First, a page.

Now, you can modify this basic setup, for example, by altering the number and color of the LEDs, the intensity of the light, the LED placement and the method of securing the LEDs and the photodiode near your skin. The basic method, however, remains the same.
Sidenote: Is 6 LEDs better than 2 LEDs?
6 LEDs is three times better than 2 LEDs, right? Well, it’s not quite that simple.
As we’ve seen, the number of LEDs is just one piece of the puzzle. It is true that sometimes using a 6-LED solution gives us better results. Polar’s advantage is that we design and develop the complete OHR solution (the band and the form factor, the OHR electronics, the software, the algorithm…) which means we can tweak each individual component to get the best results. Sometimes this means 6 LEDs but not always.
Choose a tool for the job, not a job for the tool
So, we started with the basic aim of measuring how fast your heart is pumping, also known as your heart rate. We noticed that there are different ways to reach this goal, one of which is optical heart rate tracking.
Now, all methods have pros and cons because they’re inherently different ways of measuring the same thing. And it’s not even necessarily a case of one being worse than the other: they’re just… different and the only way you can say one method is better than the other is to first consider the goal.
Here are a some goals you might have, in no particular order:
- Tracking your heart rate at the gym
- Not having to carry extra sensors while you travel
- Wearing your sports watch on top of your sleeve because you live in Finland and it’s cold
- Tracking heart rate during a triathlon
- Keeping an eye on your night-time heart rate
- Tracking heart rate while playing volleyball
- Putting on a sensor without lifting your shirt up at the fitness club
- Tracking your heart rate 24/7
- Tracking HRV to put into a HRV analysis app
- Tracking heart rate during interval training
These are all valid goals and optical heart rate is a really good option for many of them.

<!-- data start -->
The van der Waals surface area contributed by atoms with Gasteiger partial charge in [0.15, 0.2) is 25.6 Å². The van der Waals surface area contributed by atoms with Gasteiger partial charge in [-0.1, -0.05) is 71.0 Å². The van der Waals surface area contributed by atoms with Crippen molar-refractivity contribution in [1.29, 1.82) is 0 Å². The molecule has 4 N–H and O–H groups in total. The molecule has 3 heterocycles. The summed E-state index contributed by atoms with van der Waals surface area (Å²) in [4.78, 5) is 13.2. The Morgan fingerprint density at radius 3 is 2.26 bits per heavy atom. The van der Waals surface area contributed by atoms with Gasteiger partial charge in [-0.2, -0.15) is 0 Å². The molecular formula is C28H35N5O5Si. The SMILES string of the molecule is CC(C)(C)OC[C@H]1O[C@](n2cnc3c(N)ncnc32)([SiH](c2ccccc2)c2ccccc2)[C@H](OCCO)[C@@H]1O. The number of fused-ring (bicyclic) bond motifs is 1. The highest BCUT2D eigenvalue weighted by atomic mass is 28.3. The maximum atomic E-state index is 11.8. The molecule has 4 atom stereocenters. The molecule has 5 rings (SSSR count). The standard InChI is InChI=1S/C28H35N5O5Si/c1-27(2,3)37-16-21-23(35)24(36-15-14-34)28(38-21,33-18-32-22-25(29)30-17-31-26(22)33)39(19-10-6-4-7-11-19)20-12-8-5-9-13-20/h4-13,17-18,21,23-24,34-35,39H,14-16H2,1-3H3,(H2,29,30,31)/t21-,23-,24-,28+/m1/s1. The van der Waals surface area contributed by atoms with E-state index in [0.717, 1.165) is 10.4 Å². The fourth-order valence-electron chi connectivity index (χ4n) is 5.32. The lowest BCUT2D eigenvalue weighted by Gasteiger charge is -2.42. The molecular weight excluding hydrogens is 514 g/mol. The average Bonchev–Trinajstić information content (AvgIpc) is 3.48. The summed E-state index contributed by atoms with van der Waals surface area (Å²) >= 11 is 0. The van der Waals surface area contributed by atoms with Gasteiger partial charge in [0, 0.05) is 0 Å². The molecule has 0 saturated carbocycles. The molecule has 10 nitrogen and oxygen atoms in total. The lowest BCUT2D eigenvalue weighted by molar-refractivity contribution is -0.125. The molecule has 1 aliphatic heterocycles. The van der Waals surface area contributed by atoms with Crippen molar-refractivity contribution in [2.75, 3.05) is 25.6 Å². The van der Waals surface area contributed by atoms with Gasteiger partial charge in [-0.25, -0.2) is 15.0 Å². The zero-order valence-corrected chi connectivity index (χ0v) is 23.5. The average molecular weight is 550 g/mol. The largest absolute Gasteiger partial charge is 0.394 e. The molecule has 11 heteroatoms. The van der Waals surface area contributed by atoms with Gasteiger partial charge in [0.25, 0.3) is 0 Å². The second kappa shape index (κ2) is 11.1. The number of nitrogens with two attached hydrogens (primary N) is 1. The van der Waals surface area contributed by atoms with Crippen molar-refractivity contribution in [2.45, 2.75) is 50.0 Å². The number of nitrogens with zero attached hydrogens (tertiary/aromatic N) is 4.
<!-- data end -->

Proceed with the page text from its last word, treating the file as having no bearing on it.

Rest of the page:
Pros of optical heart rate tracking
One of the biggest benefits of optical heart rate tracking is ease of use. If you wear your sports watch all day and it has OHR, you’re always ready to track you heart rate, whether it’s during lunch-time yoga or cycling back home. Furthermore, if you want to track your heart rate round the clock, OHR is arguably the only viable option. Optical heart rate tracking also doesn’t require you to wet the chest strap or apply a gel.
One of the biggest benefits of optical heart rate tracking is ease of use.
There are more options for sensor placement with OHR: on the wrist or on the upper or lower arm (with Polar OH1) for sports where the sensor placement might hinder your movement or performance. Examples that come to mind are bench pressing, volleyball or racquet sports. In some situations, it’s better to track your heart rate from the arm (Polar OH1) rather than your wrist (wrist-based HR) because some movements or exercises put a strain on your wrist and tendons (such as pull-ups) which in turn can affect the quality of the signal. These physiological constrains can be solved by taking advantage of the versatility of optical heart rate tracking and the placement of the sensor.
Overall comfort is another big factor, while also being very subjective topic. Some people actually enjoy the snug fit of the chest strap but many will appreciate the ease of just tightening the wristband and being ready to go.
Cons of optical heart rate tracking
There are none.
Just kidding. Like we said in the beginning, what you want to do affects how you should do it.
Here’s a seemingly bold statement from the pioneers of wearable sports technology (it’s less bold when we dig deeper into it): optical heart rate tracking is more prone to errors than chest-strap based heart rate.